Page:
Hackers who breached European medical regulator leak vaccine-related data

The dump follows the breach of a European Medicines Agency server last month.
Vaccine research, vial, coronavirus, COVID-19, SARS-Cov-2
(Getty Images)

Hackers who stole data related to a coronavirus vaccine have leaked it online, a European regulator investigating the breach said Tuesday.

An ongoing investigation into the breach found that “some of the unlawfully accessed documents related to COVID-19 medicines and vaccines belonging to third parties have been leaked on the internet,” the European Medicines Agency said in a statement. It was not immediately clear what the unidentified attackers were trying to accomplish in dumping the data online. Cybercriminals often leak stolen data in an attempt to extort victims.

Hackers last month stole documents from an EMA computer server related to a COVID-19 vaccine candidate developed by pharmaceutical firms Pfizer and BioNTech. The EMA emphasized that the breach hasn’t affected the efficacy or approval of the vaccine.

The incident again spotlights that vaccine data has drawn interest not only from spies, but also also from scammers aiming to exploit a global pandemic. Espionage-minded hackers apparently linked with the North Korean government have been particularly active in targeting vaccine data, reportedly attempting to breach drug companies from the U.S. to the U.K. to South Korea.


The EMA, which monitors the safety of medicines in the European Union, hired a security firm to help with the investigation into the hacked server. It found that the breach involved a single IT application belonging to the regulator.

Investigators have not named the perpetrator of the breach. An EMA spokesperson declined a request for comment on Tuesday.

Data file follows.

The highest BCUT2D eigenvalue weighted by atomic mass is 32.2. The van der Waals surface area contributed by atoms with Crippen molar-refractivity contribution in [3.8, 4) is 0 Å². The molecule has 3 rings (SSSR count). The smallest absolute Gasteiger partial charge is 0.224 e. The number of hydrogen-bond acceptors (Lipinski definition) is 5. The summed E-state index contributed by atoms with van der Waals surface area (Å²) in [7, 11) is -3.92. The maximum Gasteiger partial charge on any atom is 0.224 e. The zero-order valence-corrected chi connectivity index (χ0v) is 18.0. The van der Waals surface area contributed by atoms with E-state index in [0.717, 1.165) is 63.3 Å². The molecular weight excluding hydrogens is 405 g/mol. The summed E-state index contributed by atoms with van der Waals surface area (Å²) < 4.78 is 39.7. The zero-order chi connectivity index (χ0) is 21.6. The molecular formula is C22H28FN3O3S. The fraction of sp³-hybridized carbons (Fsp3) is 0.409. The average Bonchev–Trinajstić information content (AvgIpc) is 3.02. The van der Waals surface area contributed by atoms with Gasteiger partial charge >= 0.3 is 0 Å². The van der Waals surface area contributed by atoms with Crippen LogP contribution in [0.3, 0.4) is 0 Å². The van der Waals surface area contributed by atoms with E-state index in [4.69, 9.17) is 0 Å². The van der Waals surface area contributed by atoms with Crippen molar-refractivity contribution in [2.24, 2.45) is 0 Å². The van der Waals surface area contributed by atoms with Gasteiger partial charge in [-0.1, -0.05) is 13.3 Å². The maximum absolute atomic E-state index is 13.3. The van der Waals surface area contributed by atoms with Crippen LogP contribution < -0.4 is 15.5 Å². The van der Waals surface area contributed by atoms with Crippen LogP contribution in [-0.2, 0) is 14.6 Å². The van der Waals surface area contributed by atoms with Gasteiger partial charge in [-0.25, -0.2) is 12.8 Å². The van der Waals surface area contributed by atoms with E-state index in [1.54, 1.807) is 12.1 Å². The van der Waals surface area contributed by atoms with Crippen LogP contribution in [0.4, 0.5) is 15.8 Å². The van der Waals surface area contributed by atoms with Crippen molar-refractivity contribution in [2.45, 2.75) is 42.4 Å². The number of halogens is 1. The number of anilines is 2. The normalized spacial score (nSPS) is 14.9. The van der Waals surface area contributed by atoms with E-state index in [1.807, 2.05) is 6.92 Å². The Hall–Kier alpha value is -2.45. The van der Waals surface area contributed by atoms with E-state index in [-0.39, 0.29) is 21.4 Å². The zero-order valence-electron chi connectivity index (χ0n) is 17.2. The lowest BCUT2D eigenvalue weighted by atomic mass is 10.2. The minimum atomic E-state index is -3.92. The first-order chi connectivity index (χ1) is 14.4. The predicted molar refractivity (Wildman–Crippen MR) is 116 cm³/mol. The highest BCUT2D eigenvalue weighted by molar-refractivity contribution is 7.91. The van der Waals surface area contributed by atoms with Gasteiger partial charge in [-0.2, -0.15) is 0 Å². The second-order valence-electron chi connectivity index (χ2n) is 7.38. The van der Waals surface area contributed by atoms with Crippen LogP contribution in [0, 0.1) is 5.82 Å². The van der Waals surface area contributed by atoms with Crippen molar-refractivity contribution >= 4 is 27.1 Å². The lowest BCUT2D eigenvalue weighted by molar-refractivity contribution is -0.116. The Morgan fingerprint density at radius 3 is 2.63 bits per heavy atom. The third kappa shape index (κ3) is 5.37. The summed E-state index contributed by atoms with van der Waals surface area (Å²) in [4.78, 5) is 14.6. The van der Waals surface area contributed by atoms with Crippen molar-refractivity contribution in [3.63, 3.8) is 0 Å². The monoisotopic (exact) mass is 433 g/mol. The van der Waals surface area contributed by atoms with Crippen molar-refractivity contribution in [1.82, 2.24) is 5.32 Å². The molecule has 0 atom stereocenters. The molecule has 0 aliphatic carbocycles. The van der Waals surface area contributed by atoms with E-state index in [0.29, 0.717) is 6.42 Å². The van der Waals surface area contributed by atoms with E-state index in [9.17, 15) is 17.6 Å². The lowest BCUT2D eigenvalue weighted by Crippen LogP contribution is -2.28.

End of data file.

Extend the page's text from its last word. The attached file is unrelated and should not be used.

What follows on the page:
More than 376,000 people from the 27 nations that comprise the EU have died from the virus. The rollout of the vaccine there is gradually getting underway. EU officials on Friday announced plans to buy as many as 300 million additional doses of the Pfizer-BioNTech vaccine, which would double its stock of the medicine.

Sean Lyngaas

Written by Sean Lyngaas

Sean Lyngaas is CyberScoop’s Senior Reporter covering the Department of Homeland Security and Congress. He was previously a freelance journalist in West Africa, where he covered everything from a presidential election in Ghana to military mutinies in Ivory Coast for The New York Times. Lyngaas’ reporting also has appeared in The Washington Post, The Economist and the BBC, among other outlets. His investigation of cybersecurity issues in the nuclear sector, backed by a grant from the Pulitzer Center on Crisis Reporting, won plaudits from industrial security experts. He was previously a reporter with Federal Computer Week and, before that, with Smart Grid Today. Sean earned a B.A. in public policy from Duke University and an M.A. in International Relations from The Fletcher School of Law and Diplomacy at Tufts University.

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